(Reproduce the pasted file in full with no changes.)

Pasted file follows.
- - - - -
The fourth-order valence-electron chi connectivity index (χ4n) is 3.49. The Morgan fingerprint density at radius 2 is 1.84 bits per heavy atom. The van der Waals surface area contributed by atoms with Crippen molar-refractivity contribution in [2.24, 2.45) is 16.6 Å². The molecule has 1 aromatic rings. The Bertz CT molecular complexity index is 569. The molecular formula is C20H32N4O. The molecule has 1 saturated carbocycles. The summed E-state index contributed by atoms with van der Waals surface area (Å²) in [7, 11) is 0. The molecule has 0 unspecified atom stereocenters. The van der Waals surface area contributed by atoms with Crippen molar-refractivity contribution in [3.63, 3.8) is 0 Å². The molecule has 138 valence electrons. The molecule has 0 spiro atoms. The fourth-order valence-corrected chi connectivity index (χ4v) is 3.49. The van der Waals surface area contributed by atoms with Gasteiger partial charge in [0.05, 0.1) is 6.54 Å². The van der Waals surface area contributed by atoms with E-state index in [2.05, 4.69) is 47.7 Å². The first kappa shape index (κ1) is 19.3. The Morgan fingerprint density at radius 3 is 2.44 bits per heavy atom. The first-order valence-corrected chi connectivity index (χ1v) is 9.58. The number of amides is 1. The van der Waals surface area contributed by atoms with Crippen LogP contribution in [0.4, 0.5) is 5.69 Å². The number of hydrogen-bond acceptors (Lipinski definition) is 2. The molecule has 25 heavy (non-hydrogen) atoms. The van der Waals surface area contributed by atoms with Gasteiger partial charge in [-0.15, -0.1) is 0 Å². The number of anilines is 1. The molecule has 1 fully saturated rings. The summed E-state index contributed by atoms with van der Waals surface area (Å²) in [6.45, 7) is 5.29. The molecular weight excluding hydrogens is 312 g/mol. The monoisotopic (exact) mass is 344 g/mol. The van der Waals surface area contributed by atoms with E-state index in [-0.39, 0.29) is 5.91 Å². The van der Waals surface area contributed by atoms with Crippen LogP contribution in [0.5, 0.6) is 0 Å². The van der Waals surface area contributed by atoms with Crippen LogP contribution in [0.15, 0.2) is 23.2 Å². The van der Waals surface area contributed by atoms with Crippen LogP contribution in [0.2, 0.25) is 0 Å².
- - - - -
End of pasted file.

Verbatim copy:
The fourth-order valence-electron chi connectivity index (χ4n) is 3.49. The Morgan fingerprint density at radius 2 is 1.84 bits per heavy atom. The van der Waals surface area contributed by atoms with Crippen molar-refractivity contribution in [2.24, 2.45) is 16.6 Å². The molecule has 1 aromatic rings. The Bertz CT molecular complexity index is 569. The molecular formula is C20H32N4O. The molecule has 1 saturated carbocycles. The summed E-state index contributed by atoms with van der Waals surface area (Å²) in [7, 11) is 0. The molecule has 0 unspecified atom stereocenters. The van der Waals surface area contributed by atoms with Crippen molar-refractivity contribution in [3.63, 3.8) is 0 Å². The molecule has 138 valence electrons. The molecule has 0 spiro atoms. The fourth-order valence-corrected chi connectivity index (χ4v) is 3.49. The van der Waals surface area contributed by atoms with Gasteiger partial charge in [0.05, 0.1) is 6.54 Å². The van der Waals surface area contributed by atoms with E-state index in [2.05, 4.69) is 47.7 Å². The first kappa shape index (κ1) is 19.3. The Morgan fingerprint density at radius 3 is 2.44 bits per heavy atom. The first-order valence-corrected chi connectivity index (χ1v) is 9.58. The number of amides is 1. The van der Waals surface area contributed by atoms with Crippen LogP contribution in [0.4, 0.5) is 5.69 Å². The number of hydrogen-bond acceptors (Lipinski definition) is 2. The molecule has 25 heavy (non-hydrogen) atoms. The van der Waals surface area contributed by atoms with Gasteiger partial charge in [-0.15, -0.1) is 0 Å². The number of anilines is 1. The molecule has 1 fully saturated rings. The summed E-state index contributed by atoms with van der Waals surface area (Å²) in [6.45, 7) is 5.29. The molecular weight excluding hydrogens is 312 g/mol. The monoisotopic (exact) mass is 344 g/mol. The van der Waals surface area contributed by atoms with E-state index in [-0.39, 0.29) is 5.91 Å². The van der Waals surface area contributed by atoms with Crippen LogP contribution in [0.5, 0.6) is 0 Å². The van der Waals surface area contributed by atoms with Crippen LogP contribution in [0.15, 0.2) is 23.2 Å². The van der Waals surface area contributed by atoms with Crippen LogP contribution in [0.2, 0.25) is 0 Å².